Pedro Almodóvar is one of the most acclaimed and influential filmmakers of our time, known for his colorful and provocative stories that often feature strong female characters and explore themes such as sexuality, identity, and desire. In his latest work, Strange Way of Life (Extraña forma de vida), he ventures into a new genre and a new format: a Western short film that stars two men, Ethan Hawke and Pedro Pascal, as old friends and former lovers who reunite after 25 years. The film, which premiered at the Cannes Film Festival in 2023, is a co-production between Almodóvar’s El Deseo and Saint Laurent, whose creative director Anthony Vaccarello also designed the costumes. In this review, I will analyze the plot, the characters, the style, and the message of this intriguing and touching film.
The film is set in Bitter Creek, a small town in the American West, at the dawn of the 20th century. Sheriff Jake (Ethan Hawke) is a blond, stern, and cold man who has dedicated his life to maintaining order and justice in his community. One day, he receives a visit from Silva (Pedro Pascal), a Mexican rancher who was his childhood friend and his first love. They haven’t seen each other since they parted ways 25 years ago, after a violent incident that marked their lives. They celebrate their reunion with drinks and stories, but the next morning, Jake reveals to Silva that he has a terminal illness and that he wants him to help him end his life. Silva is shocked and refuses to comply with Jake’s request, but Jake insists that he owes him this favor as a friend and as a lover. Silva then agrees to accompany Jake to a secluded spot in the desert, where they plan to carry out Jake’s wish. However, on their way there, they encounter some obstacles that will test their bond and their resolve.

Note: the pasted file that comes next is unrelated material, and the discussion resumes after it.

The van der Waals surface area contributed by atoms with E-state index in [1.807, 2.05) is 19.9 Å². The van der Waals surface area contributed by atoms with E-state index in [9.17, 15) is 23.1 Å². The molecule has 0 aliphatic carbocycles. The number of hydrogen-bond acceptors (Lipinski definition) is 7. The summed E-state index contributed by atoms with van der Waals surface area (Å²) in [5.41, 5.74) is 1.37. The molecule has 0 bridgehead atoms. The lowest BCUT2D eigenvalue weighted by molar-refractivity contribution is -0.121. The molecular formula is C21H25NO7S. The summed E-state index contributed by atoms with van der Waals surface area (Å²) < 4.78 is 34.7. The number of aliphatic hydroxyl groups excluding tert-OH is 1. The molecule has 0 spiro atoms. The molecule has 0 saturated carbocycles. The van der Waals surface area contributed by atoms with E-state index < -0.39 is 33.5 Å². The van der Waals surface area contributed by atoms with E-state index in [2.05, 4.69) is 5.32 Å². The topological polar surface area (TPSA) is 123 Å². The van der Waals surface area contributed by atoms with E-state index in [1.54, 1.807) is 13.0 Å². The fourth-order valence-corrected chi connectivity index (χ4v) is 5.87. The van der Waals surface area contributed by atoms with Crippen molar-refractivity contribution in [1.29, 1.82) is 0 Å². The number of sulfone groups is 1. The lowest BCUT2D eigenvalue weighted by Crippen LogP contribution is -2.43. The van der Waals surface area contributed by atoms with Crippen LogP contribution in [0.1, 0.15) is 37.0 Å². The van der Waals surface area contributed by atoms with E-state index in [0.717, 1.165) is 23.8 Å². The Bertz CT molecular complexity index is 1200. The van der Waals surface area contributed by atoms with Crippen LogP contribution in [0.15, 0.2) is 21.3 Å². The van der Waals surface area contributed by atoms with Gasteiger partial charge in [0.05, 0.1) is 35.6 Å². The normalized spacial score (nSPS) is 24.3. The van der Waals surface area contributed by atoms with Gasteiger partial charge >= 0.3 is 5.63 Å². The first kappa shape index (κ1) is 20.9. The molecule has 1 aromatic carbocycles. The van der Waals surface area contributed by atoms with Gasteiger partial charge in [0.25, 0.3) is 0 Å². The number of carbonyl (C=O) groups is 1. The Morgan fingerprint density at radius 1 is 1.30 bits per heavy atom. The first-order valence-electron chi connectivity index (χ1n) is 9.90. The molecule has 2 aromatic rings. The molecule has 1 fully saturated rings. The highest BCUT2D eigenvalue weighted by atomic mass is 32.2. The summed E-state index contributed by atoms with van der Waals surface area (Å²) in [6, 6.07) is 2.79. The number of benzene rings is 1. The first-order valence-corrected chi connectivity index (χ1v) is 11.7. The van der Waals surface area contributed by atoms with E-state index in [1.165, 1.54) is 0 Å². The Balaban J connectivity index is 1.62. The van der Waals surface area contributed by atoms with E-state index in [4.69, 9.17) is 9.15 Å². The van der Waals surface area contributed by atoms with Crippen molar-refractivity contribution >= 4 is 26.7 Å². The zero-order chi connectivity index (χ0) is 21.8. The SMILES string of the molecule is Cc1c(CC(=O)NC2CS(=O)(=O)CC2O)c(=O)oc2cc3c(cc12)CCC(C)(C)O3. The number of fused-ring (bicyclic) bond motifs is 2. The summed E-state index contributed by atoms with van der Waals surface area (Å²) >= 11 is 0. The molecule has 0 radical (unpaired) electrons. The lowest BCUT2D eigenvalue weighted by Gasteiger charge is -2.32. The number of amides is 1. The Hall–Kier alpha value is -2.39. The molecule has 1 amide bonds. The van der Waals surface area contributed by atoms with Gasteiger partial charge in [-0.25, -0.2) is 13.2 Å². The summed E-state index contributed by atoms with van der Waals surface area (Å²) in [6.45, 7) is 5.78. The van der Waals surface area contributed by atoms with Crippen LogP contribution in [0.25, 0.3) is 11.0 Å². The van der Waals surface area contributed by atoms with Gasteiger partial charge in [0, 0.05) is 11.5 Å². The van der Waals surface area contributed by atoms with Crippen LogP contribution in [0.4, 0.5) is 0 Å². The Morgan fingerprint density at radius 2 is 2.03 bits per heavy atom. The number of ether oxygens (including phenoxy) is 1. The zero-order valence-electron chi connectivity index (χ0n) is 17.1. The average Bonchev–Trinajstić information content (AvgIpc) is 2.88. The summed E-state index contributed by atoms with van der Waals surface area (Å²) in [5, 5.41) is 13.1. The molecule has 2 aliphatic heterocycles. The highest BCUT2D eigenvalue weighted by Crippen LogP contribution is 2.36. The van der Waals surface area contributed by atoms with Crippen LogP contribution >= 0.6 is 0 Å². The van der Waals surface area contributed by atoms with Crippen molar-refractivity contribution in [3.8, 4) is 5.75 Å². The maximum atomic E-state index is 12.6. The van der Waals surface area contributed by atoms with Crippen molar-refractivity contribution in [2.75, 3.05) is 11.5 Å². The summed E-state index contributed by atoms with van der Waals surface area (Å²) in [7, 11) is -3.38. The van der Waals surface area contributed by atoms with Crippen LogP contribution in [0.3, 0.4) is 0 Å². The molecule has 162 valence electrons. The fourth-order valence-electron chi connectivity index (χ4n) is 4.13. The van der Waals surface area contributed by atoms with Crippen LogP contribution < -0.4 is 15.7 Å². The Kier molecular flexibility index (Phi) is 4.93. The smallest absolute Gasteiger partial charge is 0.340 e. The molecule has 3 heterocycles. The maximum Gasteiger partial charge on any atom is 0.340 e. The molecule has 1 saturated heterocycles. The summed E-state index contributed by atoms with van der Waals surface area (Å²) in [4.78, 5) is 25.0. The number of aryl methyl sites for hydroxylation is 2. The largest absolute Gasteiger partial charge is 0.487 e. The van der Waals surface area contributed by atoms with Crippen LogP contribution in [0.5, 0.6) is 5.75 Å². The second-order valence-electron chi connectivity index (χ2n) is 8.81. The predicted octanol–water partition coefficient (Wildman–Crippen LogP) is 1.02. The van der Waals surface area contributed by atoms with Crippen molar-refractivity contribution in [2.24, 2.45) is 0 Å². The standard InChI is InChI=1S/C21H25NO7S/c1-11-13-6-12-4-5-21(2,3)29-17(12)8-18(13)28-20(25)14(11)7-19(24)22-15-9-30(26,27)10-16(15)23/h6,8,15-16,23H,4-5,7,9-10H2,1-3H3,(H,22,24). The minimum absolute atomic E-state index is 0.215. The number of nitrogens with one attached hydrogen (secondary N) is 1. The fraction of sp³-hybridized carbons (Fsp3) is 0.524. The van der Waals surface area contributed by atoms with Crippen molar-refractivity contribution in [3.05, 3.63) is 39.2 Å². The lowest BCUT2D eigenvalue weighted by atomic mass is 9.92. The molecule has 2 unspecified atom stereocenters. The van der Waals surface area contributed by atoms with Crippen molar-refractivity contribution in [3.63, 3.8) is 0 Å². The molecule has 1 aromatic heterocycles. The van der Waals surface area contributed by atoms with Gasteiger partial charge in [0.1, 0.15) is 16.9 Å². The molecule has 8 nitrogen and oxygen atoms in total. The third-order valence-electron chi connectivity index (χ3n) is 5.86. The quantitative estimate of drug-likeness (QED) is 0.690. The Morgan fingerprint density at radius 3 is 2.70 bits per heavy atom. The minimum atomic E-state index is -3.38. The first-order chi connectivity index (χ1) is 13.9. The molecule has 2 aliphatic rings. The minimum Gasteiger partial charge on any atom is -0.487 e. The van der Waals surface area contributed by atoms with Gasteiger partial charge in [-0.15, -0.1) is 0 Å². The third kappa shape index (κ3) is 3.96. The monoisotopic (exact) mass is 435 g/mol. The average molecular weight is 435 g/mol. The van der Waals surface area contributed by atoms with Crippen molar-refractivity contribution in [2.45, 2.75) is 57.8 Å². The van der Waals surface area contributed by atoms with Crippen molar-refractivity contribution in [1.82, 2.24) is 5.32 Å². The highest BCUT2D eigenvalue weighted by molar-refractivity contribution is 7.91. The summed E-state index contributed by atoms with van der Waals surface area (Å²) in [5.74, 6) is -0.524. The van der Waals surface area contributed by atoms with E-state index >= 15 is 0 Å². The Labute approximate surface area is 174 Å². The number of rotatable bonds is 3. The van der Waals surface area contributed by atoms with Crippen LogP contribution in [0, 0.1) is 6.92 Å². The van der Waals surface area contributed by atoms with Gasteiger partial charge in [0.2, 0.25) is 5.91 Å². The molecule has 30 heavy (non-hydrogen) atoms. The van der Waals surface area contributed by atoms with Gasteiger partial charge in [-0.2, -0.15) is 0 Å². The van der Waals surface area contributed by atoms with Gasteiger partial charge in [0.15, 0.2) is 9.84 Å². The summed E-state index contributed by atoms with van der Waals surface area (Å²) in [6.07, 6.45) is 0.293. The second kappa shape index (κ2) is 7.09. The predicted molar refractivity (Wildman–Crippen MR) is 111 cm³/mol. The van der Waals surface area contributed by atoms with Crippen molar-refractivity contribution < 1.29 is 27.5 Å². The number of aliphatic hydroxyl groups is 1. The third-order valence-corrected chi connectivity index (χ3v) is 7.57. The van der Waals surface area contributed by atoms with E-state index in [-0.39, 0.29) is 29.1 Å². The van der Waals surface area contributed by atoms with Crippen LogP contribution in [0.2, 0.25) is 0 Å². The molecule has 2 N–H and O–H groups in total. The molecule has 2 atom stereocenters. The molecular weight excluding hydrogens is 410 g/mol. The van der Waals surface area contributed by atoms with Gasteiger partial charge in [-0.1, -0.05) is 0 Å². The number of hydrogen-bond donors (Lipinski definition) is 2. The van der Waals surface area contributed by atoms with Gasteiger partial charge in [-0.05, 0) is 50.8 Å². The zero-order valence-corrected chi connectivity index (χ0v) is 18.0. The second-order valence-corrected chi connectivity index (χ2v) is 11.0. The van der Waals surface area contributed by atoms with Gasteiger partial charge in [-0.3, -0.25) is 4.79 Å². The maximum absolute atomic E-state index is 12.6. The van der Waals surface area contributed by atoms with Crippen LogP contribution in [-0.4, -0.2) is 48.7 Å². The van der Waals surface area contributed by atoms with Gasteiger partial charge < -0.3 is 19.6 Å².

Another thing I love about Strange Way of Life is its portrayal of queer love. The film shows that queer love is just as real and passionate as heterosexual love. Silva and Jake's love for each other is palpable, and the film does a beautiful job of capturing the intensity of their passion.
I believe that Strange Way of Life is a worthwhile film. It is a visually stunning and emotionally resonant meditation on love, loss, redemption, and the depths of masculinity. The film is also a significant step forward for queer representation in cinema.
Strange Way of Life is a film that challenges the conventions and stereotypes of the Western genre, which is traditionally associated with masculinity, violence, and heroism. Almodóvar subverts these elements by introducing a queer romance between two men who have different personalities, backgrounds, and values. He also explores the themes of friendship, loyalty, regret, and death with sensitivity and nuance. The film is not only a homage to the classic westerns of John Ford or Sergio Leone but also a tribute to Brokeback Mountain by Ang Lee, one of the rare examples of a queer love story in cinema that inspired Almodóvar. The film also references a Portuguese fado song by Amália Rodrigues that gives the title to the film and expresses the melancholy and passion of the protagonists.
The film benefits from the outstanding performances of Ethan Hawke and Pedro Pascal, who convey the complex emotions and the chemistry of their characters with subtlety and intensity. Hawke plays Jake as a man who is haunted by his past and who wants to end his suffering with dignity. Pascal plays Silva as a man who is warm-hearted and loyal, but who also has a rebellious streak and a sense of humor. They both wear costumes designed by Vaccarello that reflect their contrasting styles: Jake wears a black suit with a green tie, while Silva wears a green jacket with a red scarf. The costumes also create a visual contrast with the arid landscape of Almería, where the film was shot by Almodóvar’s longtime collaborator José Luis Alcaine.
The film is 31 minutes long. However, I think that Almodóvar manages to create an effective and impactful narrative that leaves room for interpretation and imagination. The film does not provide easy answers or clichés for its protagonists or its audience. Instead, it invites us to reflect on the meaning of life and love in a strange way.
Strange Way of Life is a remarkable film that showcases Almodóvar’s talent and versatility as a filmmaker. It is also a beautiful and poignant film that celebrates the power and diversity of love in all its forms. I highly recommend it to anyone who appreciates cinema as an art form and as an expression of human emotions.
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